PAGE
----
GM Cruise CTO leaves, disagrees with CEO's 'engineering vision'by Justin King
The controversial executive had been blamed for contributing to a "toxic environment" for female workers during his tenure at Uber.
The chief technology officer of General Motors' Cruise Automation division, AG Gangadhar, has resigned from his position.
The executive had served as an engineering executive at Uber before joining GM in September. He had almost reached the six-month mark in his latest role before leaving.
Bloomberg suggests Gangadhar may have been implicated in Uber's sexual harassment scandal. One female Uber engineer, Ana Media, blames him for contributing to a toxic work environment.
Dear @JudgeGroup, please stop sending recruiter emails to @UberEng employees trying to get us to work at @Cruise. None of us want to work under AG again. He created a hostile working environment for everyone, especially women.— Bryan Stitt (@WyseNynja) March 8, 2018
Gangadhar was hired to join Cruise seven months after Susan Fowler first brought attention to alleged sexual harassment at Uber and three months after co-founder Travis Kalanick stepped down. It would be surprising if GM-Cruise did not consider the scandal in its due diligence when hiring a new top executive that had previously served in a leadership role at Uber.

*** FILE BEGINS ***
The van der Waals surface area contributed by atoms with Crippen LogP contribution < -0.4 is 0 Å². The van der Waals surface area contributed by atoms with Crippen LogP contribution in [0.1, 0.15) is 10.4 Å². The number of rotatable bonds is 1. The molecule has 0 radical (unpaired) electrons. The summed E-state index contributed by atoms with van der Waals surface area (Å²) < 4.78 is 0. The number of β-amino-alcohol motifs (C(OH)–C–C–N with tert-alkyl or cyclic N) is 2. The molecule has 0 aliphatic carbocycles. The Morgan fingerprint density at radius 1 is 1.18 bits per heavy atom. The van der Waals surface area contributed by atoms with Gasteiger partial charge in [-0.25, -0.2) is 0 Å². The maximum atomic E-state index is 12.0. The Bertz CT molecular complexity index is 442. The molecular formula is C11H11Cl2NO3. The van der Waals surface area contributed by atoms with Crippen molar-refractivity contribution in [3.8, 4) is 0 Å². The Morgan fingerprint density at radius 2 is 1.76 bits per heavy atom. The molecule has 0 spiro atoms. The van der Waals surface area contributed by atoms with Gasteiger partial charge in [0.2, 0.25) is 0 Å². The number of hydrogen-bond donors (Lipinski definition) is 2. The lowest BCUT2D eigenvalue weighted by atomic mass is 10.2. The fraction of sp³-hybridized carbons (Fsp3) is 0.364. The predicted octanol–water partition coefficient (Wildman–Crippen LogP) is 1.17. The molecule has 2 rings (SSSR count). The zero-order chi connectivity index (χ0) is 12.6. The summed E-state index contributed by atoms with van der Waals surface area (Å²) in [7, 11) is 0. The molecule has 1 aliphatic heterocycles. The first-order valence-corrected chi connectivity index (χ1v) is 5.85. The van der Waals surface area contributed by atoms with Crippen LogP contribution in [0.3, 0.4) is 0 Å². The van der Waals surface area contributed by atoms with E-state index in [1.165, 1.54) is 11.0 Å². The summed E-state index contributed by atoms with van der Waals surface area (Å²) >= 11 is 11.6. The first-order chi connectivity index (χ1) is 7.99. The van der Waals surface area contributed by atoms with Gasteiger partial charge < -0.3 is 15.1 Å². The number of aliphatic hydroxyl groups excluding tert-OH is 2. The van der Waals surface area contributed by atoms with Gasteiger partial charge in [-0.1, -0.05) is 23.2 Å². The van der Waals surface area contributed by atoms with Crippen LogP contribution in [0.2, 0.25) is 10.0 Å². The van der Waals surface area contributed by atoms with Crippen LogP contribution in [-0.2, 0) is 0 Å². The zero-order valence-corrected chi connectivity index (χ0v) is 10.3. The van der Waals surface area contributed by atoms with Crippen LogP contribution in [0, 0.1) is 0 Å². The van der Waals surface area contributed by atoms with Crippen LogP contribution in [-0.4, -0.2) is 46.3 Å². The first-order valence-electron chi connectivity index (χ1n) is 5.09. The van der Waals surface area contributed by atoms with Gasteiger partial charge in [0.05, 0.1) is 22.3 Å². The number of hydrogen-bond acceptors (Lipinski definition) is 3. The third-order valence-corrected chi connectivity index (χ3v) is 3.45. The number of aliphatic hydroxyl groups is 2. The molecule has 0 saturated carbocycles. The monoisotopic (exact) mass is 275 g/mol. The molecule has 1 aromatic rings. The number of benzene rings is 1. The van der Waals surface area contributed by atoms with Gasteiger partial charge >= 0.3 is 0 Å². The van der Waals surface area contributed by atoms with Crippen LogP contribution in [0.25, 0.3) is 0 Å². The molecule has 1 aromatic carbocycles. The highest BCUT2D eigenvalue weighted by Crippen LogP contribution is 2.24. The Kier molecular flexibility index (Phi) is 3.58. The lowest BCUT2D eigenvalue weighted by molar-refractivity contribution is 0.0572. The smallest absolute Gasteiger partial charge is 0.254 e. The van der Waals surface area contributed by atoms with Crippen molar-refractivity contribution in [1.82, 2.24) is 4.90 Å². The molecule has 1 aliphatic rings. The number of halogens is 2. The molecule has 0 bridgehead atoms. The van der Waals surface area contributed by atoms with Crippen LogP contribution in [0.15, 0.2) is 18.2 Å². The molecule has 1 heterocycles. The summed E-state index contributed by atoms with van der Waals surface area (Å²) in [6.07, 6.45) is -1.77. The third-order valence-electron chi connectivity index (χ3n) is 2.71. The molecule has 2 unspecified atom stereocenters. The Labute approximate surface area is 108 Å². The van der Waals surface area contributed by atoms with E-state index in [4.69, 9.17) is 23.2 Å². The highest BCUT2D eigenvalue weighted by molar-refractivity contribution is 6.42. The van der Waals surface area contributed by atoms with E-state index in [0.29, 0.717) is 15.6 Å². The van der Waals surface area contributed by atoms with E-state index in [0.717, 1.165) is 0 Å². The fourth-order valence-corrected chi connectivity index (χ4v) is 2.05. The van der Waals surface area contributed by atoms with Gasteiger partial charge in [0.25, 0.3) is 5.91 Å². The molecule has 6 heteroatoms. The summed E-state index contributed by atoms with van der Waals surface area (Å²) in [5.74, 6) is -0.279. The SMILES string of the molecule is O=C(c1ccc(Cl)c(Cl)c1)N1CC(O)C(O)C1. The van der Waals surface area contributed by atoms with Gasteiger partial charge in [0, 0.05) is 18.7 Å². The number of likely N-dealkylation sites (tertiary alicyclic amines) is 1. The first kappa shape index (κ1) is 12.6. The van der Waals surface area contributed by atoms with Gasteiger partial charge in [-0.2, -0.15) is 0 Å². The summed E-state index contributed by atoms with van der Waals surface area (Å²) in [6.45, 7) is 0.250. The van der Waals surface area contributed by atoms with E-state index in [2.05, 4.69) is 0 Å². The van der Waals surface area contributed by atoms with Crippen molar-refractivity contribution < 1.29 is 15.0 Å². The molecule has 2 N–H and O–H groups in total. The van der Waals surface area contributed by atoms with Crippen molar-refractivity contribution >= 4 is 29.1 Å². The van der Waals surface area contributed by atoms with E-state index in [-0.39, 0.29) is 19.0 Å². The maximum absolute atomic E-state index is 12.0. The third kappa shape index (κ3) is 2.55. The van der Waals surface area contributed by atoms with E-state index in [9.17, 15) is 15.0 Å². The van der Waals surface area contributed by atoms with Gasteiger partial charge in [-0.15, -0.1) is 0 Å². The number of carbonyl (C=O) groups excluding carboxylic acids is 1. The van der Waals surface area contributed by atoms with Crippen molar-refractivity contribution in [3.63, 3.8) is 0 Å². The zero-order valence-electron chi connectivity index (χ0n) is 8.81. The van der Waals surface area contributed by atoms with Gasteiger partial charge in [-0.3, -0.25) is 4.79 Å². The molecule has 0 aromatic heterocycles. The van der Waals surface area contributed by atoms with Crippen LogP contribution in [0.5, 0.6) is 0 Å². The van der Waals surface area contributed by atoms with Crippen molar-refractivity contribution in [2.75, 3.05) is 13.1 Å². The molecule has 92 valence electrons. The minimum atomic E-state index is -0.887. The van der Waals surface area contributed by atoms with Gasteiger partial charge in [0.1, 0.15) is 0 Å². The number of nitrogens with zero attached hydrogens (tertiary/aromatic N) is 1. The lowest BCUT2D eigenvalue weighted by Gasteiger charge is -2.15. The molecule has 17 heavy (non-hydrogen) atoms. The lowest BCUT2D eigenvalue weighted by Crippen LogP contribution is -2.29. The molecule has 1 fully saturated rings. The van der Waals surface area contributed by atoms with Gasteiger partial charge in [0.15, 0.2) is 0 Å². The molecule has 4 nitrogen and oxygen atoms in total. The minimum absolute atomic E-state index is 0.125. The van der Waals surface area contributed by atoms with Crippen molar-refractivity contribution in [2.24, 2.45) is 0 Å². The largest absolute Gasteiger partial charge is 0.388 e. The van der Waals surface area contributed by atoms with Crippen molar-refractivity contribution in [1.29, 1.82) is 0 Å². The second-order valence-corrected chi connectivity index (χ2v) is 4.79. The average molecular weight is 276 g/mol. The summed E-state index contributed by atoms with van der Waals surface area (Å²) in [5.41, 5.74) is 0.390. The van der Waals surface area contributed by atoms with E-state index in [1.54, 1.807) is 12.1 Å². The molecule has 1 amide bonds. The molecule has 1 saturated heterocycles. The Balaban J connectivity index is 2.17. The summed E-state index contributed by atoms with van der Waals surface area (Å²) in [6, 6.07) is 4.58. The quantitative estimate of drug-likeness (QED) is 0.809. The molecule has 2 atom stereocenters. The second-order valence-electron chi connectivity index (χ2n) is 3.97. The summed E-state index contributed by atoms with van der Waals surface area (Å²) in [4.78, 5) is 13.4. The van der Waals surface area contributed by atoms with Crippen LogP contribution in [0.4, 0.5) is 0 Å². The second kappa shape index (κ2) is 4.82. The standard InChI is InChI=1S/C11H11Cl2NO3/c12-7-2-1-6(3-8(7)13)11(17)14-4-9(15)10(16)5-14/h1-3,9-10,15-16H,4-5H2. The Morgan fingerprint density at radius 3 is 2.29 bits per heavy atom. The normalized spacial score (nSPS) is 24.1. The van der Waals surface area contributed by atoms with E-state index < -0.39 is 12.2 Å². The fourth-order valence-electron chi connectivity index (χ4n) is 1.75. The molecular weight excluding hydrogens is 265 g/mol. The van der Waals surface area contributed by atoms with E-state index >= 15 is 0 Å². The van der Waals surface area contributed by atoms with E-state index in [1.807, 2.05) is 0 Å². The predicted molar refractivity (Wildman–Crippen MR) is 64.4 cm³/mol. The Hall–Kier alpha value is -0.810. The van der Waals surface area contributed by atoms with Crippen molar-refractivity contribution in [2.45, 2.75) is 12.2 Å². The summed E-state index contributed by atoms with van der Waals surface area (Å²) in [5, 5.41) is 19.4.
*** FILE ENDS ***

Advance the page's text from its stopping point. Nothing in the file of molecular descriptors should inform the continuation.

Cruise spokesman Ray Wert suggests the departure was a mutual decision and the company wishes him the best in all future endeavors. Gangadhar issued a statement claiming the decision was due to a disagreement with Cruise CEO Kyle Vogt.
"I left Cruise on good terms and only because Kyle and I had differing visions for the direction of the engineering team," he said.
Separate reports suggest Cruise is struggling to advance toward production viability, despite GM's bold claims that the company is just months away from its first commercial rollout. One insider claimed the vehicles are involved in many near misses and have trouble dealing with seemingly basic challenges such as narrow two-way residential streets.
The source casting doubt on GM's public statements estimates it could be a decade before Cruise cars are able to be deployed widely in major cities.